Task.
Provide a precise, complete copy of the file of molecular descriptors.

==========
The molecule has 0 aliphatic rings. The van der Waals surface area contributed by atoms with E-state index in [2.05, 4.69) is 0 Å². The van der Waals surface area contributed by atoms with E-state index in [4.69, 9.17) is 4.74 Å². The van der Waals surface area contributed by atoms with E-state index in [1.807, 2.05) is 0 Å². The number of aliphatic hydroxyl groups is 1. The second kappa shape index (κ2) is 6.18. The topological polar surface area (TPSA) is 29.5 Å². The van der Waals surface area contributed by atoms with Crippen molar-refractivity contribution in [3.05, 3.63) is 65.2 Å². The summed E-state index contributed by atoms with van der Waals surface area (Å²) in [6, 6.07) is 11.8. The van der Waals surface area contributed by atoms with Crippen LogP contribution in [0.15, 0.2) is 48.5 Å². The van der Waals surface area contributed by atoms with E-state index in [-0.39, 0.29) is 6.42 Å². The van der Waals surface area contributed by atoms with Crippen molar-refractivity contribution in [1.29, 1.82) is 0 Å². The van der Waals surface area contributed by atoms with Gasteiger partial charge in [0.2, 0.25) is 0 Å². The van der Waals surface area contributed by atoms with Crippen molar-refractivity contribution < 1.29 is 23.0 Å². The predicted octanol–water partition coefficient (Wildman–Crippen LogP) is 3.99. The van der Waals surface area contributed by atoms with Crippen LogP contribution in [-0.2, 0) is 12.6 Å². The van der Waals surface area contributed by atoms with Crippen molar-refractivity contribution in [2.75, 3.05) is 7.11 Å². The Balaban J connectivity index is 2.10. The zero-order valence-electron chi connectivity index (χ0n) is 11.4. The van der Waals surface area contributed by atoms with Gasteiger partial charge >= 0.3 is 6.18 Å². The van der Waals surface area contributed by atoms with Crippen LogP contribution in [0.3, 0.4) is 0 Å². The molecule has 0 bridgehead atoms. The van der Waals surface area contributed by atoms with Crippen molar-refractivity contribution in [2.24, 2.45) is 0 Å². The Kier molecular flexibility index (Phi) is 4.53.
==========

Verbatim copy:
The molecule has 0 aliphatic rings. The van der Waals surface area contributed by atoms with E-state index in [2.05, 4.69) is 0 Å². The van der Waals surface area contributed by atoms with E-state index in [4.69, 9.17) is 4.74 Å². The van der Waals surface area contributed by atoms with E-state index in [1.807, 2.05) is 0 Å². The number of aliphatic hydroxyl groups is 1. The second kappa shape index (κ2) is 6.18. The topological polar surface area (TPSA) is 29.5 Å². The van der Waals surface area contributed by atoms with Crippen molar-refractivity contribution in [3.05, 3.63) is 65.2 Å². The summed E-state index contributed by atoms with van der Waals surface area (Å²) in [6, 6.07) is 11.8. The van der Waals surface area contributed by atoms with Crippen LogP contribution in [0.15, 0.2) is 48.5 Å². The van der Waals surface area contributed by atoms with E-state index in [-0.39, 0.29) is 6.42 Å². The van der Waals surface area contributed by atoms with Crippen molar-refractivity contribution in [1.29, 1.82) is 0 Å². The van der Waals surface area contributed by atoms with Gasteiger partial charge in [0.2, 0.25) is 0 Å². The van der Waals surface area contributed by atoms with Crippen molar-refractivity contribution < 1.29 is 23.0 Å². The predicted octanol–water partition coefficient (Wildman–Crippen LogP) is 3.99. The van der Waals surface area contributed by atoms with Crippen LogP contribution in [-0.2, 0) is 12.6 Å². The van der Waals surface area contributed by atoms with Crippen molar-refractivity contribution in [2.75, 3.05) is 7.11 Å². The Balaban J connectivity index is 2.10. The zero-order valence-electron chi connectivity index (χ0n) is 11.4. The van der Waals surface area contributed by atoms with Gasteiger partial charge >= 0.3 is 6.18 Å². The van der Waals surface area contributed by atoms with Crippen LogP contribution in [0.3, 0.4) is 0 Å². The molecule has 0 bridgehead atoms. The van der Waals surface area contributed by atoms with Crippen molar-refractivity contribution in [2.24, 2.45) is 0 Å². The Kier molecular flexibility index (Phi) is 4.53.